Ever wonder how competitors are policing employees’ engagement of social networking sites? According to a survey by Robert Half Technologies, 54% of companies surveyed completely prohibit employees from visiting social networking sites.
- Prohibited completely 54%
- Permitted for business purposes only 19%
- Permitted for limited personal use 16%
- Permitted for any type of personal use 10%
- Don’t know/no answer 1%
Important Tips from Robert Half Technologies:
- Know what’s allowed. Make sure you understand and adhere to your company’s social networking policy.
- Use caution. Be familiar with each site’s privacy settings to ensure personal details or photos you post can be viewed only by people you choose.
- Keep it professional. Use social networking sites while at work to make connections with others in your field or follow industry news — not to catch up with family or friends.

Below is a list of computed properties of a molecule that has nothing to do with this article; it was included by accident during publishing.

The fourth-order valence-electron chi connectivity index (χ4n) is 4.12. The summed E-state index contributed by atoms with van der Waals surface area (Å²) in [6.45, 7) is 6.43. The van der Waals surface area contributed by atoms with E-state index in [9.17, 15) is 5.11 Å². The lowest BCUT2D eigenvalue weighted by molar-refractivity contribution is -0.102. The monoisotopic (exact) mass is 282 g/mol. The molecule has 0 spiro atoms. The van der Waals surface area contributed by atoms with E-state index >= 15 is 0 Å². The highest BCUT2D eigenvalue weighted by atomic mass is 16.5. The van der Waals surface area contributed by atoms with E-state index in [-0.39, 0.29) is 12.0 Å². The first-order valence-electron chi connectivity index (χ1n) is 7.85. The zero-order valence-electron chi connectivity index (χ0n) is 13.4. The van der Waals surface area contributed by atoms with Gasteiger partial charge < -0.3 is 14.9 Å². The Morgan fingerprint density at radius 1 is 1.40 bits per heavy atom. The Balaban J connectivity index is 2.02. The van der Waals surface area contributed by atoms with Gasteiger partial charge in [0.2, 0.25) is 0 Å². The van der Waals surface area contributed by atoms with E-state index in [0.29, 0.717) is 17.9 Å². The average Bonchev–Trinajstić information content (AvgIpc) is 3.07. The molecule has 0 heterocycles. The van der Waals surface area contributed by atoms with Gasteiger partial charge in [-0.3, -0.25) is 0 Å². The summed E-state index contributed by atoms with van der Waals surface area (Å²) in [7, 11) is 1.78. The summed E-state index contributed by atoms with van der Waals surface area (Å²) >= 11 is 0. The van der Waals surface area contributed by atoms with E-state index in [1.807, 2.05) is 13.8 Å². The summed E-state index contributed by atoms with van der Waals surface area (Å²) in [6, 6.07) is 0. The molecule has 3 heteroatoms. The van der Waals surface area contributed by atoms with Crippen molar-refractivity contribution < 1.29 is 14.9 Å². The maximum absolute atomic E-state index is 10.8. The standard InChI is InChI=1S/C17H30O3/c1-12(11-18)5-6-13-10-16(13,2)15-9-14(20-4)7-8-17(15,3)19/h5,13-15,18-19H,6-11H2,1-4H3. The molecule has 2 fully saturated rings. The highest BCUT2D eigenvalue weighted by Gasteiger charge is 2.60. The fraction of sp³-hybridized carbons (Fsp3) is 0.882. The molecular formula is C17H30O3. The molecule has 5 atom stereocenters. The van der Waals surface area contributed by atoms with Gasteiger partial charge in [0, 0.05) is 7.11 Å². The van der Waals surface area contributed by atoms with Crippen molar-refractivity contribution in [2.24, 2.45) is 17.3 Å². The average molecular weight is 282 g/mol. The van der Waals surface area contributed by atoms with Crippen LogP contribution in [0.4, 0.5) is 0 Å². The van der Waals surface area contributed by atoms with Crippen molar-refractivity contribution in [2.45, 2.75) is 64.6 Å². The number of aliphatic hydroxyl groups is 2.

- Stay positive. Avoid complaining about your manager and coworkers. Once you’ve hit submit or send, you can’t always take back your words — and there’s a chance they could be read by the very people you’re criticizing.
- Polish your image. Tweet or blog about a topic related to your profession. You’ll build a reputation as a subject matter expert, which could help you advance in your career.
- Monitor yourself. Even if your employer has a liberal policy about social networking, limit the time you spend checking your Facebook page or reading other people’s tweets to avoid a productivity drain.
Depending on the industry, there are huge advantages in having your staff listening or providing content on social networking websites. For most, it can be very distracting. How many of you social networking maniacs have gotten caught up in Facebook or on Twitter with the best of intentions only to realize you just wasted 3 hours?
Of course, I’ve never done that:)